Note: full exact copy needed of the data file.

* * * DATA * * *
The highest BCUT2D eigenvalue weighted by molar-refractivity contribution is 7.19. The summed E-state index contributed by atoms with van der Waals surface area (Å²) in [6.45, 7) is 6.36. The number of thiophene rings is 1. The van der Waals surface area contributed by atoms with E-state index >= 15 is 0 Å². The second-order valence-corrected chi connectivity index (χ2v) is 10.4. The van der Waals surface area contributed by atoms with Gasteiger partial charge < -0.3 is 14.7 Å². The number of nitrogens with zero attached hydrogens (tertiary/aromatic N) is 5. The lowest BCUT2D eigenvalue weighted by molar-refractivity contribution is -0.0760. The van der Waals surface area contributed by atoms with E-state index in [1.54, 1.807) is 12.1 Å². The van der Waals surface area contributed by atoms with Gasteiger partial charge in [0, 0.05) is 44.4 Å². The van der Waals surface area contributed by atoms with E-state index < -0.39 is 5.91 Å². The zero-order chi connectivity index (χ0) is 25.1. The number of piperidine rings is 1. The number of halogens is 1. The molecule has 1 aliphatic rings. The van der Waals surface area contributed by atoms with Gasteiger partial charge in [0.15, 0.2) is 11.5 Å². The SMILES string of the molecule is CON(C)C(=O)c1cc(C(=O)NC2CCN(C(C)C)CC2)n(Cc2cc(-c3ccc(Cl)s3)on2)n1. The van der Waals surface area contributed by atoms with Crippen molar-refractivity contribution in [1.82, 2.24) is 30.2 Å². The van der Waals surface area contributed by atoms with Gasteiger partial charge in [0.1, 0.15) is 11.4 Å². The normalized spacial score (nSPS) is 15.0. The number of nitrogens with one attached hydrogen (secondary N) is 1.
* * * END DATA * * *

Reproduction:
The highest BCUT2D eigenvalue weighted by molar-refractivity contribution is 7.19. The summed E-state index contributed by atoms with van der Waals surface area (Å²) in [6.45, 7) is 6.36. The number of thiophene rings is 1. The van der Waals surface area contributed by atoms with E-state index >= 15 is 0 Å². The second-order valence-corrected chi connectivity index (χ2v) is 10.4. The van der Waals surface area contributed by atoms with Gasteiger partial charge < -0.3 is 14.7 Å². The number of nitrogens with zero attached hydrogens (tertiary/aromatic N) is 5. The lowest BCUT2D eigenvalue weighted by molar-refractivity contribution is -0.0760. The van der Waals surface area contributed by atoms with E-state index in [1.54, 1.807) is 12.1 Å². The van der Waals surface area contributed by atoms with Gasteiger partial charge in [0, 0.05) is 44.4 Å². The van der Waals surface area contributed by atoms with E-state index < -0.39 is 5.91 Å². The zero-order chi connectivity index (χ0) is 25.1. The number of piperidine rings is 1. The number of halogens is 1. The molecule has 1 aliphatic rings. The van der Waals surface area contributed by atoms with Gasteiger partial charge in [0.15, 0.2) is 11.5 Å². The SMILES string of the molecule is CON(C)C(=O)c1cc(C(=O)NC2CCN(C(C)C)CC2)n(Cc2cc(-c3ccc(Cl)s3)on2)n1. The van der Waals surface area contributed by atoms with Crippen molar-refractivity contribution in [1.82, 2.24) is 30.2 Å². The van der Waals surface area contributed by atoms with Gasteiger partial charge in [0.1, 0.15) is 11.4 Å². The normalized spacial score (nSPS) is 15.0. The number of nitrogens with one attached hydrogen (secondary N) is 1.